Gazette Leader Continues Sun Gazette’s Legacy

Gazette Leader Continues Sun Gazettes Legacy

On February 1, 2023, all hopes seemed dashed for Northern Virginia’s Sun Gazette. The newspaper’s parent company, HPR-Hemlock LLC, had tried and failed to secure a buyer for the local fixture. After a somber conference call between the paper’s previous owner and its small staff of journalists, the Sun Gazette seemed finished for good. Then came O’Rourke Media Group. 

The practice of purchasing and selling local newspapers is nothing new. Nationwide, it is normal for small papers to survive through the continual shifts in leadership that ultimately keep them alive. However, local publications continue to thrive because of their career staffers who stay dedicated through every change. Arlington’s favorite publications are no different.  

In 2012, the American Community Newspapers LLC (ACN) sold HPR-Hemlock their entire Northern Virginia Division, whose publications circulated among 191,000 residents. This blanket purchase included the Sun Gazette. 

Regardless of that leadership change, the Sun Gazette’s team of journalists appeared to operate on a consistent level. This reaction is reflected in the Gazette Leader’s recent transition, which seems to be minimal for the paper’s employees.

“Same production staff, same advertising staff, same editorial staff, same delivery driver, everything,” Gazette Leader Sports Editor Dave Facinoli said. 

O’Rourke’s purchase is similar to the 2012 deal in that it concerns multiple geographic areas; the company bought the Sun Gazette’s Arlington and Fairfax branches. The paper will continue its predecessor’s coverage of Great Falls, Vienna, Oakton and McLean.

Since the paper’s coverage and small staff have stayed constant, the only remaining questions inquire after the new face of the Gazette Leader: O’Rourke Media Group. The company currently owns 24 publications and hyperlocal websites in six states. With so many papers that address individualistic, tight knit communities, how will O’Rourke juggle their ownership responsibilities across state lines?

The answer can only lie in the Gazette Leader’s staff. As seen in the newspaper’s history, its leadership hasn’t been local for quite some time, if ever, but this isn’t the case for its staff members.

“We’re real experienced, we know the area real well, and I think that makes up for a lack of local ownership,” Facinoli said. 

For staffers who are interested in keeping their job, having ownership at all is a saving grace. Without an owner, small papers have no choice but to shut down. O’Rourke’s team of marketing experts consults with papers of any size or budget to help them stay above water.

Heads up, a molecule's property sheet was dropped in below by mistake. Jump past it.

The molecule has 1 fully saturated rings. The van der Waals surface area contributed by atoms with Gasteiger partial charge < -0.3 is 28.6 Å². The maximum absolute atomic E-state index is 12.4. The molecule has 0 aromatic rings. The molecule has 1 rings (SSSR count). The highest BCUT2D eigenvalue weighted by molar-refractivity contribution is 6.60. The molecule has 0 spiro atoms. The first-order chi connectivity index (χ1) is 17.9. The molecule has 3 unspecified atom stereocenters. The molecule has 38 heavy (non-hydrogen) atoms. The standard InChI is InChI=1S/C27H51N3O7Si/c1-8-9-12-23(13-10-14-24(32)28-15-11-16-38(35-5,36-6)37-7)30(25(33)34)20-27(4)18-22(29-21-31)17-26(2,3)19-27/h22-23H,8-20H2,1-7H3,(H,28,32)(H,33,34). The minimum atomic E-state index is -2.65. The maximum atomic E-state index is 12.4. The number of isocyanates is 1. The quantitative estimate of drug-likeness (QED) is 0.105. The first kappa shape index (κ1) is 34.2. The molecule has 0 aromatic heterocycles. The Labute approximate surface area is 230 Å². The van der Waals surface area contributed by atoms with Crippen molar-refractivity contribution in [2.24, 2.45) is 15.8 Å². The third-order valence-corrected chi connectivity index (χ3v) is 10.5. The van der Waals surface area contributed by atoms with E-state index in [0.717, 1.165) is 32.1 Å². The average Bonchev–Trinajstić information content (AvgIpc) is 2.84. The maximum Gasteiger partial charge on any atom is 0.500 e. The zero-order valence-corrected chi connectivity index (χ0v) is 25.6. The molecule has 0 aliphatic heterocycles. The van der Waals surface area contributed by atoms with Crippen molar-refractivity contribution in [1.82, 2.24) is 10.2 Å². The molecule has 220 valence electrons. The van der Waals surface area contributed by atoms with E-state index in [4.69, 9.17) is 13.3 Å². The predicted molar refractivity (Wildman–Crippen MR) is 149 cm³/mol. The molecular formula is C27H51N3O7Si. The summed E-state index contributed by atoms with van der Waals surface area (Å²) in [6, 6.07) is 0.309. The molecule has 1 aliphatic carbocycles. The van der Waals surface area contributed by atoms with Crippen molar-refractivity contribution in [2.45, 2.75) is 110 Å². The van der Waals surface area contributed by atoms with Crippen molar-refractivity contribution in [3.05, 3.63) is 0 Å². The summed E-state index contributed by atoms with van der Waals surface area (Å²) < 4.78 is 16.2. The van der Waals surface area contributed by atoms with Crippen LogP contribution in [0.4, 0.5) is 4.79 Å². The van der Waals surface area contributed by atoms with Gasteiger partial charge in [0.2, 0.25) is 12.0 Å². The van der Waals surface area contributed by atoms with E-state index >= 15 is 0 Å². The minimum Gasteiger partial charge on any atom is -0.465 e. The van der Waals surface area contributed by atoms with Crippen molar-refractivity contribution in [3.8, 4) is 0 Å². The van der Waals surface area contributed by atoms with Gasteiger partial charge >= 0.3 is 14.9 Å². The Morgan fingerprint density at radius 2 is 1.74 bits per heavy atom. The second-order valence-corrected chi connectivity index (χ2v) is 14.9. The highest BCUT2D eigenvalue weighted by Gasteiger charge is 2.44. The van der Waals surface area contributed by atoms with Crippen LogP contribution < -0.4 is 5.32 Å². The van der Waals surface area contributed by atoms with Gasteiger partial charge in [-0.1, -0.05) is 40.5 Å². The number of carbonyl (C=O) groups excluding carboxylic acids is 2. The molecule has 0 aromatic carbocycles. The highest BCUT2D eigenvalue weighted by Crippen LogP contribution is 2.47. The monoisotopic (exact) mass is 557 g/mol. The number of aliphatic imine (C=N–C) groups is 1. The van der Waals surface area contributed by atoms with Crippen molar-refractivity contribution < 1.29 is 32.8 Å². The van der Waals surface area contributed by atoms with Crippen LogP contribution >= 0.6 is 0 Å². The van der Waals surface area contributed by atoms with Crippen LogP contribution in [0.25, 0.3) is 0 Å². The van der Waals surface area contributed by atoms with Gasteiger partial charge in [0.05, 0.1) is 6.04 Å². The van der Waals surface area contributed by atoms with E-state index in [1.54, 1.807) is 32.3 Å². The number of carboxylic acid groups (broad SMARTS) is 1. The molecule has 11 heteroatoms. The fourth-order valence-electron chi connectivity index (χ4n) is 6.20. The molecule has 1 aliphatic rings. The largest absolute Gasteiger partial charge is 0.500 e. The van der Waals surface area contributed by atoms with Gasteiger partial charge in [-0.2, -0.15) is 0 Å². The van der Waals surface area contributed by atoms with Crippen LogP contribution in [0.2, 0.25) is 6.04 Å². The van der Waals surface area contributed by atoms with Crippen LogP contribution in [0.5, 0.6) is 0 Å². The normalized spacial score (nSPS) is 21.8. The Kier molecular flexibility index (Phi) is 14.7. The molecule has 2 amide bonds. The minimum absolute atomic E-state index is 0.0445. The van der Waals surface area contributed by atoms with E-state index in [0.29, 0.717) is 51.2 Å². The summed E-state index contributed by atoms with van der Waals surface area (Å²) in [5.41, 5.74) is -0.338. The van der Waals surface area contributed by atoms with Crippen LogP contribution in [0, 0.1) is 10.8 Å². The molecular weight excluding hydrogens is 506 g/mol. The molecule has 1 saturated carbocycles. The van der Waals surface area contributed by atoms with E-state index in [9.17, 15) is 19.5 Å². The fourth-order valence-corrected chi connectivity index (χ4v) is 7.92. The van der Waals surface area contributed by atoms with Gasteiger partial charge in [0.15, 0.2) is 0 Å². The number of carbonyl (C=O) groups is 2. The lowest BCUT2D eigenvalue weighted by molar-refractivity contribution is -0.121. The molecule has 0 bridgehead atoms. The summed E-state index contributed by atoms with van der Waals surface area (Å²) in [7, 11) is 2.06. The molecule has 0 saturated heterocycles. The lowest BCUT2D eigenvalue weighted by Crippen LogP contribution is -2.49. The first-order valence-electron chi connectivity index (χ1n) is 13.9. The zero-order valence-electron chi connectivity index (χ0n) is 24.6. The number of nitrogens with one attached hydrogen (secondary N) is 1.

“We are family-owned and mission-driven to save newspapers and local media companies by investing in the people, resources and technology needed to grow revenue and thrive for many years to come,” CEO Jim O’Rourke said in a statement.

Since O’Rourke took over, the Gazette Leader has stayed on its predecessor’s publication schedule. The six days between the paper’s purchase and first issue were hectic as staffers adapted to a new computer system. Despite those adjustments, the paper seems to have stayed on track in the last month, releasing virtual and print articles on a weekly basis. 

Although changes have not been noticeable yet, residents should anticipate further development in the Gazette Leader’s future. The paper is looking to increase readership and circulation by expanding to social media. Readers will eventually be able to consume the gazette’s content on Twitter, FaceBook and Instagram, a progressive approach compared to the Gazette Leader’s current website and weekly printout.

Even after a steep transition to new leadership, not much has shifted within the Gazette Leader’s inner operations. There is no telling what the future holds, but the newspaper’s reliable staff that has served the community for years seems positive about their new leadership.

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About the Contributor
Celeste Wetmore, Head Editor
Celeste Wetmore is a senior returning for her second year on staff. She is serving as Head Editor this year. Outside of school, Wetmore enjoys tutoring kids and reading all types of books, although her secret joy is designing merch pieces for The Sentry. When she gets the chance to write, investigative news is her favorite genre of article.

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